Matt: It’s a lot of outlookers but I’m thankful to them. When you think about it the mobile apps… If only what I’m doing is one of those… it’s actually perfectly fine. But WordPress is so much more than that. Exchanging themes, customizing themes, adding a movie, users, managing pages. All these stuffs you can’t do in mobile right now. So right now, the mobile app store is like an accessory meaning that if you use your computer to run WordPress, mobile app is nice when you’re on the go. But we want it to be able to do everything from that including a blog from a mobile.
Hamed: That would be difficult but it’s also very valuable I guess. I just came from Tehran, I’m a Tehranian myself and I really love the entrepreneurial scene over there. And I was also trying to move this whole idea of using WordPress for developing the MVP , the Minimum Value Product. You mentioned the mobile aspect of it. Connections are very slow in Tehran still. A lot of people want to create a blog and they have this iPhone with a 3G connection. And we’re also developing a star in Iran which is basically the idea of using the slow connection in order to give the information they need. For example instead of actually going and searching for that, they are going to email that sort of information so that they can use the wireless and when they are on the go, they’re just going to read that information as an email created by WordPress. So what would you do to help people, for example in Iran, use the slow connections but still has all the features and all the benefits of WordPress?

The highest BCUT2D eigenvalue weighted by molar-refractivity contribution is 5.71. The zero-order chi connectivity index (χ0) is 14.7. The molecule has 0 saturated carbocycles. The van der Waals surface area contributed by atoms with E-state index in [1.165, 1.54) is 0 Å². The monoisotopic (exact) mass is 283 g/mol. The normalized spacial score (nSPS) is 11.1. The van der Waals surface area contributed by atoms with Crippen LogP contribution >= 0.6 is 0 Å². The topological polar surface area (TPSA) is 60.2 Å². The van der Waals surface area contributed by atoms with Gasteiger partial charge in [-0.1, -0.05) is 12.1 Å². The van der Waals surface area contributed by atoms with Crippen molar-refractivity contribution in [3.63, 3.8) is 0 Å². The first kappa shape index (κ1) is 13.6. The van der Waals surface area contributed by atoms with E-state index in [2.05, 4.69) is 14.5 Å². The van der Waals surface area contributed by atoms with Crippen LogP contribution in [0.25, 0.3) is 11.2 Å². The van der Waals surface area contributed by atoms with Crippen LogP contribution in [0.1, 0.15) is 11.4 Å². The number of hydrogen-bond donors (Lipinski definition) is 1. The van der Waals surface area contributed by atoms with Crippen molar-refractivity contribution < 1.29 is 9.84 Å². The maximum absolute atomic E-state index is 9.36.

Matt: So I mentioned Simple Note. Simple Note if you haven’t tried it out.. But the nice thing about it is that it synchronizing everything with all the notes.
Hamed: I am using Evernote.